What changes do you see when you look back over your work?
The main change is that in this new collection I feel very confident and at home in my own style. Both on the page and in public reading. For instance, I have a particular style of not left-justifying every line of a poem, keeping the lines moving, and I’ve become much more confident in this style. I find that what is on the page suits my voice much better these days. I used to be very shy of reading, you know.
How did you become more confident in reading publicly?
Age is one reason – and simply doing it more often. I say to young people, even if you’re scared, you have to do it. A long time ago I realised that there were poets who don’t make public appearances, who are poets on the page only. And I thought I might just be a poet on the page … but I knew I was kidding myself. Once I started reading publicly more often I found the feedback very useful. People’s comments could be helpful and encouraging, and gave me something to build on.
What direction would you say your poetry is headed in?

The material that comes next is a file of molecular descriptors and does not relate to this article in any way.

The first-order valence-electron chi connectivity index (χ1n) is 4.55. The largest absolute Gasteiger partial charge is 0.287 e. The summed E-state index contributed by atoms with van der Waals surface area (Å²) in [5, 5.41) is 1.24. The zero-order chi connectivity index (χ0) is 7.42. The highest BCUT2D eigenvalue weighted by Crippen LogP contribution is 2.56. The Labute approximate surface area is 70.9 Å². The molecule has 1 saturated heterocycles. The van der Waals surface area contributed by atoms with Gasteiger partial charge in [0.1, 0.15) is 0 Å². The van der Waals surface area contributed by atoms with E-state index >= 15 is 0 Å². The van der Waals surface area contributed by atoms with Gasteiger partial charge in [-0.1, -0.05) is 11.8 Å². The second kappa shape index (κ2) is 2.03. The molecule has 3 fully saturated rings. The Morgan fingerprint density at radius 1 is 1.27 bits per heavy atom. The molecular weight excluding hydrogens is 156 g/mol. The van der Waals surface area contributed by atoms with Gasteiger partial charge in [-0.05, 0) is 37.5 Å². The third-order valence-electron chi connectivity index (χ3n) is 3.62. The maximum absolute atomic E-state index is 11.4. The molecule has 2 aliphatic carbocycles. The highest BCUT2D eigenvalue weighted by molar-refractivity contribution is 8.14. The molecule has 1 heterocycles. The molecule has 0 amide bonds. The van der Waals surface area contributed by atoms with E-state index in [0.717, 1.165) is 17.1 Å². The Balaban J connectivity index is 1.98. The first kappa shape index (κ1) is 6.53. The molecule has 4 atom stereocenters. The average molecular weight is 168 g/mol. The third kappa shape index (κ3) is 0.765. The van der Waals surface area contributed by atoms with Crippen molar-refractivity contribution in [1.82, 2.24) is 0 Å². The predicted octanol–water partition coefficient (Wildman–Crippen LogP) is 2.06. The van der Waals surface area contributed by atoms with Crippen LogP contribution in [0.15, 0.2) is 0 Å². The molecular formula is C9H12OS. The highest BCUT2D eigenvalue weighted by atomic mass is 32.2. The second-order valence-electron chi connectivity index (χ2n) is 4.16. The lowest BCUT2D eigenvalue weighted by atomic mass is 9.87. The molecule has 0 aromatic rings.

A lot of poets experiment with different styles and voices, but that’s not really me. I have considered it before, but I think to go on in the style I’ve established is best. To do that well.
A few years ago I was reading some haiku by a Japanese poet who was casting aside the rules of haiku (just as we have done with Western poetry). He was writing haiku of one line, one breath. I read his book, and at first I wasn’t sure and thought to put it down – but then I realised what he was doing: he was accumulating. Very gradually, throughout the book.
It’s like travelling in Australia: I tell friends who visit, “you have to change your idea of what it means to see a country”. In Australia you don’t see things immediately, you have to experience the process of travelling as well as the destination. It’s about duration. And that’s what this poet was using: duration.